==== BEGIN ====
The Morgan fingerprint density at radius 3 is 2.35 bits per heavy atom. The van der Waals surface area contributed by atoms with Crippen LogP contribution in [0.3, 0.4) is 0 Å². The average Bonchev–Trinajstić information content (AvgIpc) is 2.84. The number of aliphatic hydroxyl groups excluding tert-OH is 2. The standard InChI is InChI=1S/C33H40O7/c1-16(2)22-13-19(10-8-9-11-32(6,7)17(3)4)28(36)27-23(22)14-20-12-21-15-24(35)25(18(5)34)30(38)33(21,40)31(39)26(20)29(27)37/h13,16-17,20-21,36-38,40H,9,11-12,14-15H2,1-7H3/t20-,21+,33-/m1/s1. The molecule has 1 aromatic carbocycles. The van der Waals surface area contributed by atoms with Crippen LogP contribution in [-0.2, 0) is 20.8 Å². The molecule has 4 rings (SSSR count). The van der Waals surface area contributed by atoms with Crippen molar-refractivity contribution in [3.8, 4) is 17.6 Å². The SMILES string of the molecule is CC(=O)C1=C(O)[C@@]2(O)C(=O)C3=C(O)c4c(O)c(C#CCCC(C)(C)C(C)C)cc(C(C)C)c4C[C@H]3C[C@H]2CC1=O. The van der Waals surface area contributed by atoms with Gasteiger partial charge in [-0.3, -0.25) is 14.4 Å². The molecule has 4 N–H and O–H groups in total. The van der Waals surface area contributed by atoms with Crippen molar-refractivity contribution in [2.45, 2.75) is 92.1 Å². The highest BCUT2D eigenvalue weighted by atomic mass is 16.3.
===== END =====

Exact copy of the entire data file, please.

The Morgan fingerprint density at radius 3 is 2.35 bits per heavy atom. The van der Waals surface area contributed by atoms with Crippen LogP contribution in [0.3, 0.4) is 0 Å². The average Bonchev–Trinajstić information content (AvgIpc) is 2.84. The number of aliphatic hydroxyl groups excluding tert-OH is 2. The standard InChI is InChI=1S/C33H40O7/c1-16(2)22-13-19(10-8-9-11-32(6,7)17(3)4)28(36)27-23(22)14-20-12-21-15-24(35)25(18(5)34)30(38)33(21,40)31(39)26(20)29(27)37/h13,16-17,20-21,36-38,40H,9,11-12,14-15H2,1-7H3/t20-,21+,33-/m1/s1. The molecule has 1 aromatic carbocycles. The van der Waals surface area contributed by atoms with Crippen LogP contribution in [-0.2, 0) is 20.8 Å². The molecule has 4 rings (SSSR count). The van der Waals surface area contributed by atoms with Crippen molar-refractivity contribution in [3.8, 4) is 17.6 Å². The SMILES string of the molecule is CC(=O)C1=C(O)[C@@]2(O)C(=O)C3=C(O)c4c(O)c(C#CCCC(C)(C)C(C)C)cc(C(C)C)c4C[C@H]3C[C@H]2CC1=O. The van der Waals surface area contributed by atoms with Gasteiger partial charge in [-0.3, -0.25) is 14.4 Å². The molecule has 4 N–H and O–H groups in total. The van der Waals surface area contributed by atoms with Crippen molar-refractivity contribution in [2.45, 2.75) is 92.1 Å². The highest BCUT2D eigenvalue weighted by atomic mass is 16.3.